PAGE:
Telehealth has proved beneficial in supporting incarcerated patients with substance use disorders (SUDs), despite room for improvement. State-level policy changes during the pandemic expanded telehealth access, benefiting justice-involved individuals. Lessons learned include the importance of evidence-based treatment, collaboration between justice systems and health partners, tailored treatment plans, and post-release support. Future considerations involve supporting telehealth, investing in infrastructure, and evaluating performance. Proposed federal updates would allow telehealth for treating opioid use disorder, enabling home methadone supply and buprenorphine prescriptions initiation.
Telehealth has proven to be a valuable tool in assisting incarcerated patients, although there is room for improvement. Throughout the pandemic, state-level policy changes, including expanded telehealth access, have positively impacted incarcerated individuals with substance use disorders (SUDs).
A recent report from the Bureau of Justice Assistance (BJA) highlighted the efforts made by various states to enhance telehealth access for justice-involved individuals and incarcerated patients with SUDs during the pandemic. The report also emphasized the lessons learned from these initiatives, guiding future utilization of telehealth.
The COVID-19 pandemic has exacerbated the challenges faced by individuals with SUDs, leading to barriers in healthcare access and resorting to dangerous practices like purchasing drugs on the streets and using them alone. The report revealed that overdose deaths contributed to more than 100,000 fatalities in the 12 months leading up to April 2021.
Furthermore, justice-involved individuals often struggle to receive appropriate care for their conditions. However, research indicates that telehealth can be beneficial in mitigating stigma, enhancing safety, and reducing costs for this population.
To address these issues, federal and state governments have taken action to remove barriers to telehealth access and support individuals with SUDs.
For example, New Mexico authorized the provision of intensive outpatient (IOP) services through telehealth during the pandemic. The state deemed this change successful after observing a 14 percent increase in patients accessing IOP services in 2020 compared to 2018.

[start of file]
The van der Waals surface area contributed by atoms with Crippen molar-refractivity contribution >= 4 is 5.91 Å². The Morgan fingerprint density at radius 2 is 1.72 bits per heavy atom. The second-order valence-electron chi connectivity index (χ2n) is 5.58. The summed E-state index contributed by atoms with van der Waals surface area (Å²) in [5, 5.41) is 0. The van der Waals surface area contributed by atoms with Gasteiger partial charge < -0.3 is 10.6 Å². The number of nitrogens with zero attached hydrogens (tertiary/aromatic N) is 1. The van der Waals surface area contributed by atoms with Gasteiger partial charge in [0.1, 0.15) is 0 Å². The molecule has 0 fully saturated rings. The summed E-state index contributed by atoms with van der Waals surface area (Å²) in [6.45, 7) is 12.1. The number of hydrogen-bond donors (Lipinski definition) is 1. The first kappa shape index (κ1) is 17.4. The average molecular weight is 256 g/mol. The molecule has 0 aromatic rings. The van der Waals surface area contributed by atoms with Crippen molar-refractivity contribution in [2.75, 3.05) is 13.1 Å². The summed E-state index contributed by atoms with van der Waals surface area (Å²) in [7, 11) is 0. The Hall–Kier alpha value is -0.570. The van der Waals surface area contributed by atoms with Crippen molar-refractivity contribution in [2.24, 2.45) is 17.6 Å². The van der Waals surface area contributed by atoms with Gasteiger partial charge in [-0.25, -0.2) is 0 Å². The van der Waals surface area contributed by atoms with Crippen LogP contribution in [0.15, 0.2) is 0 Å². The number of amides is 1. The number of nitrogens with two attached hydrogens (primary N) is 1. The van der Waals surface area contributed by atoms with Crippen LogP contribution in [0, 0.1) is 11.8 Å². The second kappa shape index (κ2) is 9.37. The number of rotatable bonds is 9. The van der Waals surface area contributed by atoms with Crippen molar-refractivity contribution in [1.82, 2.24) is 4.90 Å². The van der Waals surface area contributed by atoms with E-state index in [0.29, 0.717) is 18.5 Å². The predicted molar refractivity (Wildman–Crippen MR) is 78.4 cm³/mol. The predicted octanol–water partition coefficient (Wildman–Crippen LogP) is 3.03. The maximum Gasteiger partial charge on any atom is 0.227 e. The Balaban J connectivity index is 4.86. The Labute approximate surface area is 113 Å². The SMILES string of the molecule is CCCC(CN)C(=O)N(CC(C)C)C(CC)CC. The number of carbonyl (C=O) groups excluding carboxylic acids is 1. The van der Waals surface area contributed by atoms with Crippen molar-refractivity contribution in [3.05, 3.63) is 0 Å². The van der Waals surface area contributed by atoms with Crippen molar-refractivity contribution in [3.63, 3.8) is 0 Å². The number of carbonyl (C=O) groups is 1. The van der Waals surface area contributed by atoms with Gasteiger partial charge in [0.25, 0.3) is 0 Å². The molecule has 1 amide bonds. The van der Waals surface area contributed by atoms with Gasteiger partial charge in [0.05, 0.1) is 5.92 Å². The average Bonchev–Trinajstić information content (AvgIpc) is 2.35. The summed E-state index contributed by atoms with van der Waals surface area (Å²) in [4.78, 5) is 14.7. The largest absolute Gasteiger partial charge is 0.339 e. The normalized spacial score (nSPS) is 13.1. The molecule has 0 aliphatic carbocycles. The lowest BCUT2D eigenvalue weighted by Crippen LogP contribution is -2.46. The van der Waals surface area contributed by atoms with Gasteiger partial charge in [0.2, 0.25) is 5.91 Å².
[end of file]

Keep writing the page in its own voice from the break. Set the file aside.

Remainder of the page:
Other state-level changes focused on improving SUD treatment access within correctional facilities. In Virginia, the Department of Corrections utilized mobile equipment to expand telehealth access, leading to a reduction in external transfers and allowing remote care for patients while minimizing virus exposure for providers and nurses.
Numerous targeted pilot programs were also implemented to enhance treatment for justice-involved individuals. One such program was introduced by the Department of Public Safety, UNC Health, and the University of North Carolina School of Medicine, offering a telehealth program for incarcerated patients. Following its implementation, 94 percent of participants reported a positive experience with the program.
States that utilized telehealth to treat justice-involved patients observed various benefits, including cost reductions, fewer racial barriers, increased attendance, and enhanced flexibility, among others.
Additionally, valuable insights were gained from these experiences. Governments recognized the significance of ensuring access to evidence-based medication and treatment, as well as fostering strong partnerships between justice systems and health providers. Developing tailored treatment plans, reducing barriers to treatment after release, providing staff training, and implementing evaluation plans were also identified as crucial for the future.
Based on these lessons, the report outlined several considerations for future telehealth use in treating justice-involved populations. These include offering general support for telehealth, promoting collaboration between justice systems and health officials, and ensuring the availability of treatment options. Other recommendations involve investing in telehealth infrastructure, ensuring the effectiveness of the technologies employed, and evaluating performance.
Lawmakers are increasingly contemplating regulatory changes to facilitate the use of telehealth in treating SUDs.
In December 2022, the US Department of Health and Human Services (HHS) proposed updates to federal regulations to permit telehealth utilization in treating opioid use disorder (OUD).
The proposal entails updates to federal regulations that encompass OUD treatment standards as part of the HHS Overdose Prevention Strategy. These updates include allowing individuals to receive 14-to-28 days’ worth of methadone to take home and enabling providers to initiate buprenorphine prescriptions through telehealth.